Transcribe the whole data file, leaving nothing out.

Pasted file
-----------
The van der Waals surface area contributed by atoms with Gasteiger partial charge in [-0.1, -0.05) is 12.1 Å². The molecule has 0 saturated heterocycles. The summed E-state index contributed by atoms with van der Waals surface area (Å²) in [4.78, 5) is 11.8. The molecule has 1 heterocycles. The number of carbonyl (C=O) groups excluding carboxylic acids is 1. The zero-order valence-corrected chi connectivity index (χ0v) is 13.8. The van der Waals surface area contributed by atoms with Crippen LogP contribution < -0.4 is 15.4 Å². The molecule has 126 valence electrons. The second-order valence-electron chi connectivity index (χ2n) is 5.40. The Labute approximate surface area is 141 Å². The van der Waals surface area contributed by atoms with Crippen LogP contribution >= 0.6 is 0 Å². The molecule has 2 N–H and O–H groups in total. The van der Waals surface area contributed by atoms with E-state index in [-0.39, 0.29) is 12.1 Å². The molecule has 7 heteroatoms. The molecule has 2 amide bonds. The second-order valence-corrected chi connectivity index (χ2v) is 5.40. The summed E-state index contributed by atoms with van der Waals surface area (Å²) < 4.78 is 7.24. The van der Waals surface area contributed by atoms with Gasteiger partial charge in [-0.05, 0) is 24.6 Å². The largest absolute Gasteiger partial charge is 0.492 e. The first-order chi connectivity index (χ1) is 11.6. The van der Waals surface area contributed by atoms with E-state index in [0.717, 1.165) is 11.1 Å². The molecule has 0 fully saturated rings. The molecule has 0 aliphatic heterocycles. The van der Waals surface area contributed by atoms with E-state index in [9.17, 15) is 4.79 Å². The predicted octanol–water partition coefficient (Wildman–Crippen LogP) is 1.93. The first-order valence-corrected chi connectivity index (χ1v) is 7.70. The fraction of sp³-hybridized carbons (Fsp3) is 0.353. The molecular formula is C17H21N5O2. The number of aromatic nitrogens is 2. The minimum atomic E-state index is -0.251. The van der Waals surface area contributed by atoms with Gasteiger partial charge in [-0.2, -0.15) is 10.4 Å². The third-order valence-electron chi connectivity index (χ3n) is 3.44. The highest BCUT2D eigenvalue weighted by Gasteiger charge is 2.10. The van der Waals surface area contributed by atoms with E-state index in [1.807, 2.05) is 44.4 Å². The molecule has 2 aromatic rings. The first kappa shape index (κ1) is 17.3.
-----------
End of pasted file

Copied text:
The van der Waals surface area contributed by atoms with Gasteiger partial charge in [-0.1, -0.05) is 12.1 Å². The molecule has 0 saturated heterocycles. The summed E-state index contributed by atoms with van der Waals surface area (Å²) in [4.78, 5) is 11.8. The molecule has 1 heterocycles. The number of carbonyl (C=O) groups excluding carboxylic acids is 1. The zero-order valence-corrected chi connectivity index (χ0v) is 13.8. The van der Waals surface area contributed by atoms with Crippen LogP contribution < -0.4 is 15.4 Å². The molecule has 126 valence electrons. The second-order valence-electron chi connectivity index (χ2n) is 5.40. The Labute approximate surface area is 141 Å². The van der Waals surface area contributed by atoms with Crippen LogP contribution >= 0.6 is 0 Å². The molecule has 2 N–H and O–H groups in total. The van der Waals surface area contributed by atoms with E-state index in [-0.39, 0.29) is 12.1 Å². The molecule has 7 heteroatoms. The molecule has 2 amide bonds. The second-order valence-corrected chi connectivity index (χ2v) is 5.40. The summed E-state index contributed by atoms with van der Waals surface area (Å²) < 4.78 is 7.24. The van der Waals surface area contributed by atoms with Gasteiger partial charge in [-0.05, 0) is 24.6 Å². The largest absolute Gasteiger partial charge is 0.492 e. The first-order chi connectivity index (χ1) is 11.6. The van der Waals surface area contributed by atoms with E-state index in [0.717, 1.165) is 11.1 Å². The molecule has 0 fully saturated rings. The molecule has 0 aliphatic heterocycles. The van der Waals surface area contributed by atoms with E-state index in [9.17, 15) is 4.79 Å². The predicted octanol–water partition coefficient (Wildman–Crippen LogP) is 1.93. The first-order valence-corrected chi connectivity index (χ1v) is 7.70. The fraction of sp³-hybridized carbons (Fsp3) is 0.353. The molecular formula is C17H21N5O2. The number of aromatic nitrogens is 2. The minimum atomic E-state index is -0.251. The van der Waals surface area contributed by atoms with Gasteiger partial charge in [-0.2, -0.15) is 10.4 Å². The third-order valence-electron chi connectivity index (χ3n) is 3.44. The highest BCUT2D eigenvalue weighted by Gasteiger charge is 2.10. The van der Waals surface area contributed by atoms with E-state index in [1.807, 2.05) is 44.4 Å². The molecule has 2 aromatic rings. The first kappa shape index (κ1) is 17.3.